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Emergency! - Domestic Fires

Most fires start at home. Aside from the kitchen where unchecked flames or carelessness could start one, other causes include appliances in the home. Learn the do's and don'ts.

My close friend is looking lethargic and is insomniac. Is she suffering from depression?

Text by Lyn Chan

Several distracted minutes, an accidental action, a wrong decision taken — this is all it takes for your dinner on the stove to turn into a fiery hazard. Not convinced? Imagine this: a good friend calls while you are frying up your family's favourite stir-fry recipe. You are thrilled to hear from her and walk out into the hall to chat. Minutes have passed by the time you turn back to your stove, and you see that your wok is in flames! What you choose to do next could make the difference between burning down the kitchen or confining the damage.

If you already know that water should never be used to extinguish burning oil, good on you. But should you also stop your husband who, in all bravado, insists on approaching the burning wok to turn off the gas? What if your son comes around with a wet cloth and tries to blanket out the flames? Or should you do as your daughter is commanding, while screaming her lungs out, "Everyone get out! Now!" (Answers at the end of article).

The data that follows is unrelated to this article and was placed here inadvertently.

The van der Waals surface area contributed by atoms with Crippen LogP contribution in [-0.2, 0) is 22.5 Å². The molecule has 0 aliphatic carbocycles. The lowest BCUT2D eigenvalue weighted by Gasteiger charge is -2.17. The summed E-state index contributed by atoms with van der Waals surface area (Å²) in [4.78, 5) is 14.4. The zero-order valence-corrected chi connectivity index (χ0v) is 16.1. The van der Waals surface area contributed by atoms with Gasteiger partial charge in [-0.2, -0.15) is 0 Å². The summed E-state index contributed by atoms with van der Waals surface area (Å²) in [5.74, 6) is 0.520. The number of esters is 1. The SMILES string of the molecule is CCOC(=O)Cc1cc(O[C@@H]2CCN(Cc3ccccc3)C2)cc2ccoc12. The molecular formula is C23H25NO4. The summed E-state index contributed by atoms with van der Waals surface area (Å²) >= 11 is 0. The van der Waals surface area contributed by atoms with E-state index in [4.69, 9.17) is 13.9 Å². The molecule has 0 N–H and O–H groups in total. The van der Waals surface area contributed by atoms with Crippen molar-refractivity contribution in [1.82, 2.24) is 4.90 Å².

Watch video on what to do if a fire breaks out
WARNING SIGNS OF DEPRESSION
NEARLY SEVEN IN 10 FIRES IN 2017 STARTED AT HOME

The kitchen is the most obvious place for a spark to grow into a fiery monster. Leaving the flame unchecked when cooking or boiling water results in the cookware overheating and catching fire. Cranking up the burner too high spells danger when licking flames connect with your flowy, loose-fitting apparel.

Unused electrical appliances left turned on, matches lying around to entice children and flammable objects placed near fire sources are also disasters eager to happen, according to the Singapore Civil Defence Force, or SCDF. In fact, figures from SCDF show a worrying uptrend in fires involving electric scooters, although the number of residential fires had dropped from 2,818 in 2016 to 2,603 in 2017.

Prevention is definitely essential; adding a fire extinguisher to your household fire safety checklist provides additional peace of mind. Fires spread fast and furious, and the underrated fire extinguisher plays an important role in diminishing, if not extinguishing, their rage. Go for a dry-chemical model that weighs at least 1.5kg and is PSB-approved, as recommended by the SCDF. And then learn how to use it!

Even if you take all the right measures to prevent a home fire, there is still the possibility of accidentally getting burnt or scalded. Everyone has a view on the correct way to deal with burns and scalds, but some, like the five common ones below, are clear mistakes. Are you guilty of subscribing to any of them? Or are you the perfect first-aid elf to have around?

5 myths about treating
burns and scalds

1
Always use cold or ice water to wash a burn

Generally, all burns, especially those that result in open wounds, must not be iced or even come in touch with ice-cold water because further tissue damage can occur.

Water is soothing and cleansing for first-degree burns, where the skin turns red. Lightly rinse or soak the injured area in clean, cool - not cold - water for at least 10 minutes to release heat.